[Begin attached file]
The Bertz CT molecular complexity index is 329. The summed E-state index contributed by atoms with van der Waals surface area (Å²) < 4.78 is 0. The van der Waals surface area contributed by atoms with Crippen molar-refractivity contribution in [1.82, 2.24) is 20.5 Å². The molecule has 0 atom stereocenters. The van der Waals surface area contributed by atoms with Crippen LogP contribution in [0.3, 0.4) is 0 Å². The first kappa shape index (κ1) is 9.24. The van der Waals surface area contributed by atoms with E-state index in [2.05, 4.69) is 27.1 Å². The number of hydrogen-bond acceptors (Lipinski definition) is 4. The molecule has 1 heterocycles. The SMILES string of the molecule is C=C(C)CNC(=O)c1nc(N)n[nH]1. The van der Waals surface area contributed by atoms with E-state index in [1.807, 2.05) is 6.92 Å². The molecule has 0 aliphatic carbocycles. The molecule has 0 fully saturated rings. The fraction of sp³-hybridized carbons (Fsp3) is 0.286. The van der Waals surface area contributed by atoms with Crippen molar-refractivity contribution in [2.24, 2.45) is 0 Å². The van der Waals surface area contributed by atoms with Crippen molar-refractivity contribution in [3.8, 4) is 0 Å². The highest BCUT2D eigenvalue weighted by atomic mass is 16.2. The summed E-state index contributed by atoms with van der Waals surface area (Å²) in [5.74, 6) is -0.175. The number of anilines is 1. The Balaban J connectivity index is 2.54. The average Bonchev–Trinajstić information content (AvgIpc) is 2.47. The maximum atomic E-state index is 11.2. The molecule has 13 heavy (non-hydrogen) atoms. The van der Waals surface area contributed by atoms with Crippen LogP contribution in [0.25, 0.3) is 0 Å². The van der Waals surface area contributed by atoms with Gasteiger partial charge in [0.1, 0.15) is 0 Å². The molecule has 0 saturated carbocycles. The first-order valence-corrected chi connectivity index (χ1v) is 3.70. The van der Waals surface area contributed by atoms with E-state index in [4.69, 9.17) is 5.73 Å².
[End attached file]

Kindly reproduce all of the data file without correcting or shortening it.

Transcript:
The Bertz CT molecular complexity index is 329. The summed E-state index contributed by atoms with van der Waals surface area (Å²) < 4.78 is 0. The van der Waals surface area contributed by atoms with Crippen molar-refractivity contribution in [1.82, 2.24) is 20.5 Å². The molecule has 0 atom stereocenters. The van der Waals surface area contributed by atoms with Crippen LogP contribution in [0.3, 0.4) is 0 Å². The first kappa shape index (κ1) is 9.24. The van der Waals surface area contributed by atoms with E-state index in [2.05, 4.69) is 27.1 Å². The number of hydrogen-bond acceptors (Lipinski definition) is 4. The molecule has 1 heterocycles. The SMILES string of the molecule is C=C(C)CNC(=O)c1nc(N)n[nH]1. The van der Waals surface area contributed by atoms with E-state index in [1.807, 2.05) is 6.92 Å². The molecule has 0 aliphatic carbocycles. The molecule has 0 fully saturated rings. The fraction of sp³-hybridized carbons (Fsp3) is 0.286. The van der Waals surface area contributed by atoms with Crippen molar-refractivity contribution in [2.24, 2.45) is 0 Å². The van der Waals surface area contributed by atoms with Crippen molar-refractivity contribution in [3.8, 4) is 0 Å². The highest BCUT2D eigenvalue weighted by atomic mass is 16.2. The summed E-state index contributed by atoms with van der Waals surface area (Å²) in [5.74, 6) is -0.175. The number of anilines is 1. The Balaban J connectivity index is 2.54. The average Bonchev–Trinajstić information content (AvgIpc) is 2.47. The maximum atomic E-state index is 11.2. The molecule has 13 heavy (non-hydrogen) atoms. The van der Waals surface area contributed by atoms with Crippen LogP contribution in [0.25, 0.3) is 0 Å². The van der Waals surface area contributed by atoms with Gasteiger partial charge in [0.1, 0.15) is 0 Å². The molecule has 0 saturated carbocycles. The first-order valence-corrected chi connectivity index (χ1v) is 3.70. The van der Waals surface area contributed by atoms with E-state index in [4.69, 9.17) is 5.73 Å².